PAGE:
Recently, he did a popular, Saturday morning radio show on SACReD’s low-frequency radio station, WRYR-FM, devoted to another of his passions in life, promoting environmental justice.

Few people understood better than Jackson how minorities and low-income whites suffer disproportionately from pollution. He was involved for several years in helping Baltimore inner-city dwellers contend with poisoning from lead paint. He helped Eastern Shore poultry workers receive compensation they had been denied.

He was stricken in his native Guyana in November while trying to help native populations there contend with cyanide poisoning from gold mining, said his son, Mighel.

“When he got all of his degrees and became a geologist,” Miguel said, “he could have just said, ‘I’m going to make a lot of money.’ But he wanted to help as many people as possible and wanted to make sure that everybody he could touch had a voice.”

Amanda Spake recalled how Jackson taught many people the value of wetlands in environmental health and how, a decade ago, he correctly predicted our changing weather patterns from global warming. “When I first met him, I thought, this guy sounds sort of extreme. But it wasn’t extreme; it turns out to have been absolute truth,” Spake said.

Jackson did his undergraduate work at Northern Illinois University, received his Master’s degree from the University of Chicago and his Ph.D. from Union Institute.

He is survived by his wife, Megan, his daughter Gea, 24, and sons Javan, 33, and Mighel, 22.

He will be remembered in a memorial service in Washington at Howard University’s Andrew Rankin Memorial Chapel, at 11am on Saturday, January 10. A gathering at the university’s Blackburn Center follows.
— Bill Lambrecht

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Here’s to 350 More
Calvert County kicks off its sesquicentennial

Calvert County kicked off 2004 much like 1654, with a proclamation from Cecelius Calvert and his wife Anne Arundel, Lord and Lady Baltimore II.

It’s hard, however, to imagine Lord and Lady Baltimore navigating the web site launched to mark the 350th anniversary of the county.

The county actually turns 350 on July 3, but like a child unable to wait, it will hold its party in April, with a parade and street festival on the 17th. All year long, there’ll be festivities to celebrate and relive what Calvert County must have been like 350 years ago. In the sesquicentennial year’s first meeting of the Board of County Commissioners, Calvert’s five commissioners dressed up in their 17th-century best to highlight upcoming events:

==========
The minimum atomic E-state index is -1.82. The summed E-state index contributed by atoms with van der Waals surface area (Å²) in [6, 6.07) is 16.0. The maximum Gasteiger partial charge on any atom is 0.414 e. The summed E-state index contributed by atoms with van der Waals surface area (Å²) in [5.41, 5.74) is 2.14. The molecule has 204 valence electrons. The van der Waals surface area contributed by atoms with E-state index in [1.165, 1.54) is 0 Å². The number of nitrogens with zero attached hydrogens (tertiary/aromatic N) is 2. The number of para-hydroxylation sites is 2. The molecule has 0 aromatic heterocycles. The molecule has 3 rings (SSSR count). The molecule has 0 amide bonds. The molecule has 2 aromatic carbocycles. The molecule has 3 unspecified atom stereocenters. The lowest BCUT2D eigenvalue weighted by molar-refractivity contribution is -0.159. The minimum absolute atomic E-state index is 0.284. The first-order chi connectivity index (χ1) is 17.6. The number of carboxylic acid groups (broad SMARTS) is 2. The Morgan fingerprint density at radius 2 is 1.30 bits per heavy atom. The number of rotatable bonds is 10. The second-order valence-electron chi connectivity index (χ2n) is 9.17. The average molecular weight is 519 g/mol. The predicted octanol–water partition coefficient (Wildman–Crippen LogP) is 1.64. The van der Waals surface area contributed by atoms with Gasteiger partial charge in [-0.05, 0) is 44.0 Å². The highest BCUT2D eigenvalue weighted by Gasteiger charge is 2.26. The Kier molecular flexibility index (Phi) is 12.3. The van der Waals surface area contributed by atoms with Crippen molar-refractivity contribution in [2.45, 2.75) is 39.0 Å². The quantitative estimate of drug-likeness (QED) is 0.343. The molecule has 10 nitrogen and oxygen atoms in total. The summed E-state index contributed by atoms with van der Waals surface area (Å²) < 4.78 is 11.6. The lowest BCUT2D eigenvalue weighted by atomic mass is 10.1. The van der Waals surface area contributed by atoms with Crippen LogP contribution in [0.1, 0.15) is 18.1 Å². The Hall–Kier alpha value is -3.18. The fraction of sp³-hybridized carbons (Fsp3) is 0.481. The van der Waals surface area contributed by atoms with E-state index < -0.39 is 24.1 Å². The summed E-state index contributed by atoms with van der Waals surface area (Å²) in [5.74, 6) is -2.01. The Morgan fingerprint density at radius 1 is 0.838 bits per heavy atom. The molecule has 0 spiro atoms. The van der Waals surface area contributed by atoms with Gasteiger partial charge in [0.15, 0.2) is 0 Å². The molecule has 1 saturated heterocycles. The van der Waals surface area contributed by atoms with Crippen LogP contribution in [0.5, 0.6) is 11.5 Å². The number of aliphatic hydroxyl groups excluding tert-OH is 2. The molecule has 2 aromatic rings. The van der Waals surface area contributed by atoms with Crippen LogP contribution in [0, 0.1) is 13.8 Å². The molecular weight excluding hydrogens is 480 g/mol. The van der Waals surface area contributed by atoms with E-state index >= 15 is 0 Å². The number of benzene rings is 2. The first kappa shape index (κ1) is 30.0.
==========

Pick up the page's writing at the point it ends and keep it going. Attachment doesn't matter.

photo by Louis Llovio
Calvert County libraries will sponsor a year-long series of lectures on the culture and history of Calvert, beginning in January with African American Community Life. Check Bay Weekly’s 8 Days a Week for speakers.

Calvert County from Time to Time, a pageant written specifically for the anniversary celebration, will follow the history of the county from prehistoric times through today. The show will run May 21, 22 and 23.

On July 3, the county’s actual date of founding, there’ll be a second countywide picnic.

In September, the county will reenact the War of 1812, with battles and camp life.

A time capsule from Calvert County at 350 years old will be buried. Send your suggestions for what to place in the capsule. The capsule will be entombed July 6 and opened in 2104 on the 450th anniversary.

Visit www.calvert350.com for all the celebrations.

— Louis Llovio

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Way Downstream …

In Florida, it was another bad year for manatees: 361 died in 2003, 70 as a result of boats collisions despite new speed limits in waterways where they live. The biggest culprit was red-tide algae, which killed 71 of the gentle creatures in one toxic outbreak on the Gulf Coast…

In Boston, the Catholic Church is demanding the removal of a billboard depicting the Virgin Mary as a vegetarian. The giant ad by the People for the Ethical Treatment of Animals features Mary cradling a dead chicken. The church said the billboard was “offensive at any time,” particularly during the holiday season…

Our Creature Feature comes from a newspaper in Johannesburg, where the headline read: Former Miss South Africa Attacked by Hippo. And by golly, that’s what happened when Diana Tilden-Davis, runner-up in the 1991 Miss World contest, was canoeing in the swamps of Botswana. Hippos, among Africa’s fiercest creatures, often attack boats if they feel their territory is being invaded. Ms. Tilden-Davis was airlifted to safety, and was reported in stable condition …

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Last updated January 8, 2004 @ 1:27am.